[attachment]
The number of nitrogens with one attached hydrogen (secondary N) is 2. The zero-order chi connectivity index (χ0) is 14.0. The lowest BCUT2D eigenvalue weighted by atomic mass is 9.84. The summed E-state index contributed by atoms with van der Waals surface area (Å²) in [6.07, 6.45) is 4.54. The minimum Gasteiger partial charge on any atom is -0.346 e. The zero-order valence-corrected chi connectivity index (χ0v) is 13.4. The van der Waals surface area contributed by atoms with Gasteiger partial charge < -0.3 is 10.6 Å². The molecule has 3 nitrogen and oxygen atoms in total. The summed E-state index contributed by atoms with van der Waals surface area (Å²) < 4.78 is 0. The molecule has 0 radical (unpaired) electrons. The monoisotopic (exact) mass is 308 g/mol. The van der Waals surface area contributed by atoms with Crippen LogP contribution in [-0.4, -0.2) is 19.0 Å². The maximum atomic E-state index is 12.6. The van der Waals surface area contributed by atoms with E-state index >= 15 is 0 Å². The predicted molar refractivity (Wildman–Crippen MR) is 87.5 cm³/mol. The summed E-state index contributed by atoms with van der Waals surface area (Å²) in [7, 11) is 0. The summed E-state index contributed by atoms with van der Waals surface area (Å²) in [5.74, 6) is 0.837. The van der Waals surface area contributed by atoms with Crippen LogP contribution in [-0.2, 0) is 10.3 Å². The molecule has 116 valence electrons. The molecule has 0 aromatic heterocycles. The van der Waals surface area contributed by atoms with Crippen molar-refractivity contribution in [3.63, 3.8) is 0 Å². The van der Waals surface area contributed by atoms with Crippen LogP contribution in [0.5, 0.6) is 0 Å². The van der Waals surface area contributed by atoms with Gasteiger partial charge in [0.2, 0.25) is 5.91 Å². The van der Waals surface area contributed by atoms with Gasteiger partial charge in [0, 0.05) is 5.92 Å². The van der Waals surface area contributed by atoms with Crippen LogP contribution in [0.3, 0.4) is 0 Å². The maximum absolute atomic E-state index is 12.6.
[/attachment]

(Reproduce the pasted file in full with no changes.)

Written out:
The number of nitrogens with one attached hydrogen (secondary N) is 2. The zero-order chi connectivity index (χ0) is 14.0. The lowest BCUT2D eigenvalue weighted by atomic mass is 9.84. The summed E-state index contributed by atoms with van der Waals surface area (Å²) in [6.07, 6.45) is 4.54. The minimum Gasteiger partial charge on any atom is -0.346 e. The zero-order valence-corrected chi connectivity index (χ0v) is 13.4. The van der Waals surface area contributed by atoms with Gasteiger partial charge < -0.3 is 10.6 Å². The molecule has 3 nitrogen and oxygen atoms in total. The summed E-state index contributed by atoms with van der Waals surface area (Å²) < 4.78 is 0. The molecule has 0 radical (unpaired) electrons. The monoisotopic (exact) mass is 308 g/mol. The van der Waals surface area contributed by atoms with Crippen LogP contribution in [-0.4, -0.2) is 19.0 Å². The maximum atomic E-state index is 12.6. The van der Waals surface area contributed by atoms with E-state index >= 15 is 0 Å². The predicted molar refractivity (Wildman–Crippen MR) is 87.5 cm³/mol. The summed E-state index contributed by atoms with van der Waals surface area (Å²) in [7, 11) is 0. The summed E-state index contributed by atoms with van der Waals surface area (Å²) in [5.74, 6) is 0.837. The van der Waals surface area contributed by atoms with Crippen LogP contribution in [-0.2, 0) is 10.3 Å². The molecule has 116 valence electrons. The molecule has 0 aromatic heterocycles. The van der Waals surface area contributed by atoms with Crippen molar-refractivity contribution in [3.63, 3.8) is 0 Å². The van der Waals surface area contributed by atoms with Crippen LogP contribution in [0.5, 0.6) is 0 Å². The van der Waals surface area contributed by atoms with Gasteiger partial charge in [0.2, 0.25) is 5.91 Å². The van der Waals surface area contributed by atoms with Gasteiger partial charge in [0, 0.05) is 5.92 Å². The van der Waals surface area contributed by atoms with Crippen LogP contribution in [0.3, 0.4) is 0 Å². The maximum absolute atomic E-state index is 12.6.